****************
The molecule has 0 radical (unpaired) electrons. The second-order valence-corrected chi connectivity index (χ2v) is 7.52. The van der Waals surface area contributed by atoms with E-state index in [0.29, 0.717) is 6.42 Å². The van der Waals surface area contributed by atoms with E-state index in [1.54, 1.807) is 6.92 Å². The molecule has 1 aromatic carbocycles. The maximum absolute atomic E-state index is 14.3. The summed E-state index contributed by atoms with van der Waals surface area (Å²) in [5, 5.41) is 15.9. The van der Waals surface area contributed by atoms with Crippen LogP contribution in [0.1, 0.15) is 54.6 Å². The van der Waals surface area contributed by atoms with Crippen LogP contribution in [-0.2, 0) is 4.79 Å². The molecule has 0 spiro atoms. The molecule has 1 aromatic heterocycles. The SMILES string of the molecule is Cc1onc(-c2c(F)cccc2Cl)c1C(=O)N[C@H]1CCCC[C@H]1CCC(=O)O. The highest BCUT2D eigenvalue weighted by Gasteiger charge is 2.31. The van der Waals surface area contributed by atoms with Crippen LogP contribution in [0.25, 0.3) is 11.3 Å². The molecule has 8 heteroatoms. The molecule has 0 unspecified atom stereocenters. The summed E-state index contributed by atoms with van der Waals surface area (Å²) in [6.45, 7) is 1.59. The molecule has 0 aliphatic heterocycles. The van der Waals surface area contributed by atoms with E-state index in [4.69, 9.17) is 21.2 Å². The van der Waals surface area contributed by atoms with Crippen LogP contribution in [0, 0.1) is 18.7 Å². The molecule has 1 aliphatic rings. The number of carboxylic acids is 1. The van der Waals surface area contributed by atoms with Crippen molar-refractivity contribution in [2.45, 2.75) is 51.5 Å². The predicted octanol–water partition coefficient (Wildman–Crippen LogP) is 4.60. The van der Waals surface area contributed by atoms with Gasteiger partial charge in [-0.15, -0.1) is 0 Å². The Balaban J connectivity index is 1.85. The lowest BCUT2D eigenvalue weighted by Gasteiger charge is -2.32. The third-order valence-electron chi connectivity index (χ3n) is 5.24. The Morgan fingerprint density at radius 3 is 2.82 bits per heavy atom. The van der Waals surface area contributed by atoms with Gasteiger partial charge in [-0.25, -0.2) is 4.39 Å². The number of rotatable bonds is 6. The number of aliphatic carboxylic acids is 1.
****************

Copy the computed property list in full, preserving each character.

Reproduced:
The molecule has 0 radical (unpaired) electrons. The second-order valence-corrected chi connectivity index (χ2v) is 7.52. The van der Waals surface area contributed by atoms with E-state index in [0.29, 0.717) is 6.42 Å². The van der Waals surface area contributed by atoms with E-state index in [1.54, 1.807) is 6.92 Å². The molecule has 1 aromatic carbocycles. The maximum absolute atomic E-state index is 14.3. The summed E-state index contributed by atoms with van der Waals surface area (Å²) in [5, 5.41) is 15.9. The van der Waals surface area contributed by atoms with Crippen LogP contribution in [0.1, 0.15) is 54.6 Å². The van der Waals surface area contributed by atoms with Crippen LogP contribution in [-0.2, 0) is 4.79 Å². The molecule has 0 spiro atoms. The molecule has 1 aromatic heterocycles. The SMILES string of the molecule is Cc1onc(-c2c(F)cccc2Cl)c1C(=O)N[C@H]1CCCC[C@H]1CCC(=O)O. The highest BCUT2D eigenvalue weighted by Gasteiger charge is 2.31. The van der Waals surface area contributed by atoms with Crippen LogP contribution in [0.25, 0.3) is 11.3 Å². The molecule has 8 heteroatoms. The molecule has 0 unspecified atom stereocenters. The summed E-state index contributed by atoms with van der Waals surface area (Å²) in [6.45, 7) is 1.59. The molecule has 0 aliphatic heterocycles. The van der Waals surface area contributed by atoms with E-state index in [4.69, 9.17) is 21.2 Å². The van der Waals surface area contributed by atoms with Crippen LogP contribution in [0, 0.1) is 18.7 Å². The molecule has 1 aliphatic rings. The number of carboxylic acids is 1. The van der Waals surface area contributed by atoms with Crippen molar-refractivity contribution in [2.45, 2.75) is 51.5 Å². The predicted octanol–water partition coefficient (Wildman–Crippen LogP) is 4.60. The van der Waals surface area contributed by atoms with Gasteiger partial charge in [-0.15, -0.1) is 0 Å². The Balaban J connectivity index is 1.85. The lowest BCUT2D eigenvalue weighted by Gasteiger charge is -2.32. The third-order valence-electron chi connectivity index (χ3n) is 5.24. The Morgan fingerprint density at radius 3 is 2.82 bits per heavy atom. The van der Waals surface area contributed by atoms with Gasteiger partial charge in [-0.25, -0.2) is 4.39 Å². The number of rotatable bonds is 6. The number of aliphatic carboxylic acids is 1.